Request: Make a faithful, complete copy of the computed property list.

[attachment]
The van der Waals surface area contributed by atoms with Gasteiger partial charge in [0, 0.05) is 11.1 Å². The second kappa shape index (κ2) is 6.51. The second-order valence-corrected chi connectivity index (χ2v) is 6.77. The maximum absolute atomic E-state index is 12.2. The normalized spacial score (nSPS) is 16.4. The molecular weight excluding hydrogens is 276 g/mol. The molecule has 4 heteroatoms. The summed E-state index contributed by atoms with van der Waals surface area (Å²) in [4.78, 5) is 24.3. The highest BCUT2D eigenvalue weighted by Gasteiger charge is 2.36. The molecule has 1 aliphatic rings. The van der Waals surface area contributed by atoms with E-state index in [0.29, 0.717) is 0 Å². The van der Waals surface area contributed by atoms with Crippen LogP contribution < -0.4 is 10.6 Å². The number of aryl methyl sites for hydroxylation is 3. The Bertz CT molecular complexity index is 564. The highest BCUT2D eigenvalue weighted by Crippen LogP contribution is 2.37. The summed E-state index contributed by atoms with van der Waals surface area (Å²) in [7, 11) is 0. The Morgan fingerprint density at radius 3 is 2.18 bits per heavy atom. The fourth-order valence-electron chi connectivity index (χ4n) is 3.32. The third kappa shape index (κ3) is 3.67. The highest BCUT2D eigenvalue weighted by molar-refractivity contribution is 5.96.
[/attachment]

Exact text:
The van der Waals surface area contributed by atoms with Gasteiger partial charge in [0, 0.05) is 11.1 Å². The second kappa shape index (κ2) is 6.51. The second-order valence-corrected chi connectivity index (χ2v) is 6.77. The maximum absolute atomic E-state index is 12.2. The normalized spacial score (nSPS) is 16.4. The molecular weight excluding hydrogens is 276 g/mol. The molecule has 4 heteroatoms. The summed E-state index contributed by atoms with van der Waals surface area (Å²) in [4.78, 5) is 24.3. The highest BCUT2D eigenvalue weighted by Gasteiger charge is 2.36. The molecule has 1 aliphatic rings. The van der Waals surface area contributed by atoms with E-state index in [0.29, 0.717) is 0 Å². The van der Waals surface area contributed by atoms with Crippen LogP contribution < -0.4 is 10.6 Å². The number of aryl methyl sites for hydroxylation is 3. The Bertz CT molecular complexity index is 564. The highest BCUT2D eigenvalue weighted by Crippen LogP contribution is 2.37. The summed E-state index contributed by atoms with van der Waals surface area (Å²) in [7, 11) is 0. The Morgan fingerprint density at radius 3 is 2.18 bits per heavy atom. The fourth-order valence-electron chi connectivity index (χ4n) is 3.32. The third kappa shape index (κ3) is 3.67. The highest BCUT2D eigenvalue weighted by molar-refractivity contribution is 5.96.